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Research Update: Acupuncture and Seasonal Affective Disorder


A study published by the National Institute of Health looked at the management options for treating depression. Depression is one of the most prevalent symptoms of seasonal affective disorder. This study was conducted by the Canadian Network for Mood and Anxiety Treatments. They looked at multiple complementary and alternative methods for treating depression, including light therapy, acupuncture, exercise, yoga and natural health supplements like Omega 3 fatty acids and St. John’s Wort. The study concluded acupuncture is most commonly used as a third line of treatment for those seeking alternative methods to deal with depression, despite the fact it tends to be very effective.

Seasonal Affective Disorder, also known as SAD, is really a form of depression that affects people worldwide. It is most commonly experienced during the fall and winter months. The symptoms of SAD include depression, hypersomnia, lethargy, difficulty concentrating, overeating, negative thoughts and decreased social interaction. Higher levels of anxiety are experienced at the end of the summer season as those who suffer from this ailment start to anticipate the coming months of less sunshine and increased symptomatology. Traditional Chinese Medicine and acupuncture are great choices for treatment of this condition.

Traditional Chinese medicine (TCM) is very effective in treating depression, including Seasonal Affective Disorder. Modern medicine usually treats depression with antidepressants and psychotherapy regardless of the presenting symptoms. In contrast, TCM diagnoses each patient on an individual basis and treats the specific symptoms, while also addressing the root of the illness. TCM incorporates multiple modalities such as acupuncture, Chinese herbs, tuina massage, cupping and exercises like qigong to help restore balance to the body. Traditional Chinese medicine also treats the person holistically instead of treating mind and body separately.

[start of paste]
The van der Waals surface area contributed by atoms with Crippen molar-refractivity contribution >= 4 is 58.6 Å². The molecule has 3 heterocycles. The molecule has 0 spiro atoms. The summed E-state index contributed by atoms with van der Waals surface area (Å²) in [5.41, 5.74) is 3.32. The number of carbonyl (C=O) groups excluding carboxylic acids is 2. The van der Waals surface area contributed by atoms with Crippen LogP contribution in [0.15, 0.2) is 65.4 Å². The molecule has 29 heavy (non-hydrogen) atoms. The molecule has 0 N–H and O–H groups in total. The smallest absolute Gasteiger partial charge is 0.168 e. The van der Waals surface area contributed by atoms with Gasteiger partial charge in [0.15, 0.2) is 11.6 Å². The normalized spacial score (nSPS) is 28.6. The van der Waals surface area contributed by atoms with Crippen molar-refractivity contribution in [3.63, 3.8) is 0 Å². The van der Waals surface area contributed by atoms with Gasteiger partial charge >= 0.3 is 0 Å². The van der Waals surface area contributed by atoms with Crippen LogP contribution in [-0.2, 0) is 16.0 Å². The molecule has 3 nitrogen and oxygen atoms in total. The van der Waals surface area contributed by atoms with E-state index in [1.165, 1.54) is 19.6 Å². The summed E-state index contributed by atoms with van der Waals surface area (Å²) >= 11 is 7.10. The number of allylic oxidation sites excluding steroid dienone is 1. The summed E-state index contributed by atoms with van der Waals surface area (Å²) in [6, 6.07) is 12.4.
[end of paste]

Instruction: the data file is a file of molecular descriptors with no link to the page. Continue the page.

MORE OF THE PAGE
The theory behind treating depression using TCM, all revolves around the concept of Qi (pronounced “chee”). Qi is considered the vital energy that flows through the body and animates everything. When Qi is blocked or stagnant, illness can take root, either physically or mentally. Qi flows throughout the body on energetic pathways or meridians. Each energetic meridian is associated with an organ and each organ has its own emotion.

Acupuncture releases endorphins. By doing so, it improves the flow of Qi throughout the body while eliminating blockages and bringing balance to the mind and body. Endorphins counter the symptoms of depression and allow the person to resume a normal life.

Acupuncture and Traditional Chinese Medicine can help alleviate symptoms of depression while also attacking the root cause(s), thus bringing the body and mind back into balance. The body and mind are inseparable and should be treated as a whole, which is the approach used by acupuncturists.

If you are suffering from Seasonal Affective Disorder or depression and are looking for a natural way of dealing with it, contact me to find out more about how acupuncture may be right for you.

SOURCE: https://www.ncbi.nlm.nih.gov/pmc/articles/PMC4994794/


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